In The Hot Seat – Ian Drinkwater

Team TMN chat with Ian Drinkwater, Director at Performance Communications Middle East, who talks about his current role and offers his thoughts on the PR industry in the Middle East.

Name: Ian Drinkwater

Age: 46

Nationality: British

Current job title: Director, Performance Communications Middle East

When did you first arrive in Dubai? November 2007

Where did you work prior? I worked for French car maker, Citroën, in the UK for 10 years, which was also where I kicked off my PR career. The in-house team was known as being the best in the industry, so I couldn’t have had a better start to my PR career.

What were your first impressions of the PR industry in the Middle East? Having spent so long in-house in the UK, coming to the Middle East to work agency-side was always going to be a total eye-opener. While in some ways the industry operated differently from my previous experience, the principles remained the same. While the general approach was far more conservative than it even is today, from day one I found the challenge of working in the region fantastically exciting and rewarding.

Has your opinion changed much?

Over the past decade the media landscape has evolved dramatically, as have client’s expectations. Today our clients are far more focused on digital and experiential opportunities, to supplement their PR activities. Looking at the fields we work in, the industry has become much more sophisticated and we are now able to propose and develop creative PR campaigns in a way that simply wasn’t possible then. The region’s PR industry has definitely closed the gap on those markets that many consider to be the global leaders.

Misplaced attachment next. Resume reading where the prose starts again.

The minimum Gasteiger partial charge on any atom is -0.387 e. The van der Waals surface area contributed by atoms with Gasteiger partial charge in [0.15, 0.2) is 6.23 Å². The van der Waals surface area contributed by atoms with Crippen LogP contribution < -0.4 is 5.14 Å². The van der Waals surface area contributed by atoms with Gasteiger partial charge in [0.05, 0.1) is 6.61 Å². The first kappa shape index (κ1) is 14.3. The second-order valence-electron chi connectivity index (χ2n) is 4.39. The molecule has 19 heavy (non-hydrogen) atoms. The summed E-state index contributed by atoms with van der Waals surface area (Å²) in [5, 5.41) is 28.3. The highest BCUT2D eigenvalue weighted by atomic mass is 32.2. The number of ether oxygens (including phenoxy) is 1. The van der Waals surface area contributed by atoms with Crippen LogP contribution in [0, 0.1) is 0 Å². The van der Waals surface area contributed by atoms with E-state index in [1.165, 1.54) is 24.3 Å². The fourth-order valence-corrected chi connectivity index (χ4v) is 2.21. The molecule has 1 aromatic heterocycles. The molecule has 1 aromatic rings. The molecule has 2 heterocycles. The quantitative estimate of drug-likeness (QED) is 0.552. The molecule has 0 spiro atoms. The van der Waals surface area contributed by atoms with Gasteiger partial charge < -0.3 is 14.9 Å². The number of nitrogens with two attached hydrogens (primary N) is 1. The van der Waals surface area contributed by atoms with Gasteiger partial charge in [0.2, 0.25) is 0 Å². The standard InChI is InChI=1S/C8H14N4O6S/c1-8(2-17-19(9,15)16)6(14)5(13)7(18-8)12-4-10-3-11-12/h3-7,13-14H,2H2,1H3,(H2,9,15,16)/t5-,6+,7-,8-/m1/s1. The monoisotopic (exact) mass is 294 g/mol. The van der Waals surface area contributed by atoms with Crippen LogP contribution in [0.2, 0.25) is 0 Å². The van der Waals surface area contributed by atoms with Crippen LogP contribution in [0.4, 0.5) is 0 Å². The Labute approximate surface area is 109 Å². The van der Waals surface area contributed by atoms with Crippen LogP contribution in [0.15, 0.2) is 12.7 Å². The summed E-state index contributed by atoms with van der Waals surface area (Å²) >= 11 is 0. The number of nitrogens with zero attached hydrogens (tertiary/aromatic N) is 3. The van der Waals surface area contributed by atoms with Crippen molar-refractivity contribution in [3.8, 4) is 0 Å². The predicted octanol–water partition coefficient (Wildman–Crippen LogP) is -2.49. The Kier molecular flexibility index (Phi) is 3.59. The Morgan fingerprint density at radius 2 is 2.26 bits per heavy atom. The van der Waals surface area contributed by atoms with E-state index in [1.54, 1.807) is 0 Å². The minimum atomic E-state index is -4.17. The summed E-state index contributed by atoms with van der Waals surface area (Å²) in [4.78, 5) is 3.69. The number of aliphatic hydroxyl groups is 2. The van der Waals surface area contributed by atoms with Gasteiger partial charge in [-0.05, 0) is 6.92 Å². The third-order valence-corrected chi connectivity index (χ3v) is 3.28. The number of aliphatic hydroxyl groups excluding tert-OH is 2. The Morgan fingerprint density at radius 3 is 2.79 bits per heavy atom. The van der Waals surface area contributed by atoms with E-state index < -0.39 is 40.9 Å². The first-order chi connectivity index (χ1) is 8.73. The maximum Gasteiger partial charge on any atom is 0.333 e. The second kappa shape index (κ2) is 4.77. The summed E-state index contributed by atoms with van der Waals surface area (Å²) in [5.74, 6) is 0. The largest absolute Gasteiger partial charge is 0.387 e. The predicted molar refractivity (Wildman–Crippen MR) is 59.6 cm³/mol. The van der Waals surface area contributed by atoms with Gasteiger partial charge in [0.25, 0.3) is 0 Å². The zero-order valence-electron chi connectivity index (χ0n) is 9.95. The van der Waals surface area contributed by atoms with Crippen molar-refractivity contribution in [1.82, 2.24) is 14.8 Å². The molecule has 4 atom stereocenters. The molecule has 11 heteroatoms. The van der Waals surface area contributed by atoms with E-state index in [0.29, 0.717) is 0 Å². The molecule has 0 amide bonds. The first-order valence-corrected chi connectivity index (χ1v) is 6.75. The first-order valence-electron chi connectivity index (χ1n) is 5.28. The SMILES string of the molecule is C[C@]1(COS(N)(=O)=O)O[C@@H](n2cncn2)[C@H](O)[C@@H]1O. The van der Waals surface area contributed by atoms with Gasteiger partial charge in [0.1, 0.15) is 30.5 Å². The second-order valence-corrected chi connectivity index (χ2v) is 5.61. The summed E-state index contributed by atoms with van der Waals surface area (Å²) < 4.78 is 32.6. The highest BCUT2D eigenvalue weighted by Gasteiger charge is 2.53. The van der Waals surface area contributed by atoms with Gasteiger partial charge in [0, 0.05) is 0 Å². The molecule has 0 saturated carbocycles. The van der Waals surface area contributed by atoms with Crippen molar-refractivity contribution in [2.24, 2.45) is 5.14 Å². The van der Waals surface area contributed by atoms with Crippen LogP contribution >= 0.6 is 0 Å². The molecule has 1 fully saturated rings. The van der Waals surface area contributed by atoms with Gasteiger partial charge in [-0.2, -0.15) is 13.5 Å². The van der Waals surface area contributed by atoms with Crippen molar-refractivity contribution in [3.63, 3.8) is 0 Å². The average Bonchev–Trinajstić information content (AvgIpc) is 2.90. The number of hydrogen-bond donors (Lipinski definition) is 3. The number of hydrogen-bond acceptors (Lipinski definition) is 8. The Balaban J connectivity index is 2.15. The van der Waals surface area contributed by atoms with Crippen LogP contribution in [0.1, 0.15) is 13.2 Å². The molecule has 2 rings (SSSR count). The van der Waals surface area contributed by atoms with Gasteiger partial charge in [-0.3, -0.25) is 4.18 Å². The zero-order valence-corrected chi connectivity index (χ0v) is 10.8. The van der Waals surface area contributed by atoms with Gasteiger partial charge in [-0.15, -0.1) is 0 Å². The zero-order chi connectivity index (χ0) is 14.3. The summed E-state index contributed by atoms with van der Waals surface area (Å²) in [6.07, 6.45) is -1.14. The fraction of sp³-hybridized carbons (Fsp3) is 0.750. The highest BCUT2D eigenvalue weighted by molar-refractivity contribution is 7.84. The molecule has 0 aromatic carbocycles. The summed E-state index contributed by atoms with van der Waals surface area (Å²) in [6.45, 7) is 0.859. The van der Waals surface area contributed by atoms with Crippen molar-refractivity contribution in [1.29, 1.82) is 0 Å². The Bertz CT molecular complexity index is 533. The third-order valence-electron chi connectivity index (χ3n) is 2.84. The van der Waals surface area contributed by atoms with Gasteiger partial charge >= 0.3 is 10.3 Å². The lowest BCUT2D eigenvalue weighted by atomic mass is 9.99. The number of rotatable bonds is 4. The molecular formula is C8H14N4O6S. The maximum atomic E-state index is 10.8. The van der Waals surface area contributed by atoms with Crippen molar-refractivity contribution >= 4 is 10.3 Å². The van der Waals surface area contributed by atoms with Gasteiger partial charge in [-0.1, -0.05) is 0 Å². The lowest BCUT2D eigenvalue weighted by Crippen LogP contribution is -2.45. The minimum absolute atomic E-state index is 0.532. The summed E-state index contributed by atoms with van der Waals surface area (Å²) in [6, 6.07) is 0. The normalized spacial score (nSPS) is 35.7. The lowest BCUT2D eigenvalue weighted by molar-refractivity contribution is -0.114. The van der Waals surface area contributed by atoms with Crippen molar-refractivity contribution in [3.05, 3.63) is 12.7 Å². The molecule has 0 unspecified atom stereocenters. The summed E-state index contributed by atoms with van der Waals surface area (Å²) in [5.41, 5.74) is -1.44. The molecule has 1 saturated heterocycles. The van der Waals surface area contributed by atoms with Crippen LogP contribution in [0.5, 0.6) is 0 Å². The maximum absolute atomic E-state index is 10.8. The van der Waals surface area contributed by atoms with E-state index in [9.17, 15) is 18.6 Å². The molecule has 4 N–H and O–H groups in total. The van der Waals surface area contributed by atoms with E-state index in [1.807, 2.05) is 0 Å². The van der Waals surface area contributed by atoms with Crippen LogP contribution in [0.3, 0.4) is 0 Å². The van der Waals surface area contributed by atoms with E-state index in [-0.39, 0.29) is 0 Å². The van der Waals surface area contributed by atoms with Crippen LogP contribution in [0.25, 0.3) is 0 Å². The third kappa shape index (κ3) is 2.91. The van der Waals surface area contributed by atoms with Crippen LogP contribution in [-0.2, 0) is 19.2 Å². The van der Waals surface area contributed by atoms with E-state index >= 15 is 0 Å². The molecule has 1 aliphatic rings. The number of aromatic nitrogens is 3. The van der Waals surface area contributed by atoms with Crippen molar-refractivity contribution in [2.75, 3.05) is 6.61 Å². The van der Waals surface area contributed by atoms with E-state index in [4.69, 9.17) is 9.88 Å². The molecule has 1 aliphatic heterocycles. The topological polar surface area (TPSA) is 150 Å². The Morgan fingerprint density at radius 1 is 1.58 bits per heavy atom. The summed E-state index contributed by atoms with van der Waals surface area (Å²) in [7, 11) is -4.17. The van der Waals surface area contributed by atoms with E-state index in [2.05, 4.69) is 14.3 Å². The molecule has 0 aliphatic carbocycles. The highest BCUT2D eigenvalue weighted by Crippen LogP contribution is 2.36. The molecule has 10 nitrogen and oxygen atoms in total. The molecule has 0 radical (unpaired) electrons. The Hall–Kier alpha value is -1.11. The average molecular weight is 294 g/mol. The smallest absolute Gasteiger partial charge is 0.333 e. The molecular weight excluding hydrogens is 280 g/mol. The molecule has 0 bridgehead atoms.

Tell us about your current role… I co-founded sports and automotive specialist agency Performance Communications Middle East (then called Performance PR) in 2009, just as the financial crash really took hold in Dubai. It was actually the perfect time to launch, with set-up costs at a minimum. We started with no employees and just two Dubai-based clients. Today I manage a dynamic team that works across the region for some of the world’s best-known brands, in a range of fields including traditional PR, digital and events.

What challenges do you face? Running a business, every day presents its own challenges and these change on an almost daily basis. However, with the lines between the different sectors becoming increasingly blurred in today’s dynamic communications industry, convincing clients and potential clients that a ‘PR agency’ is often best placed to deliver creative solutions to a range of comms scenarios has become increasingly relevant. And it is also something that we are seeing happen more frequently.

What’s the most rewarding part of your job? There are too many to mention, but I’ll highlight two. Firstly, that feeling of winning or retaining an account, and knowing that a major global brand has taken an active decision to place their confidence and trust in Performance. Secondly, seeing team members flourish within the company and beyond. It’s a great feeling to know that you have been able to have a positive effect on another person’s career.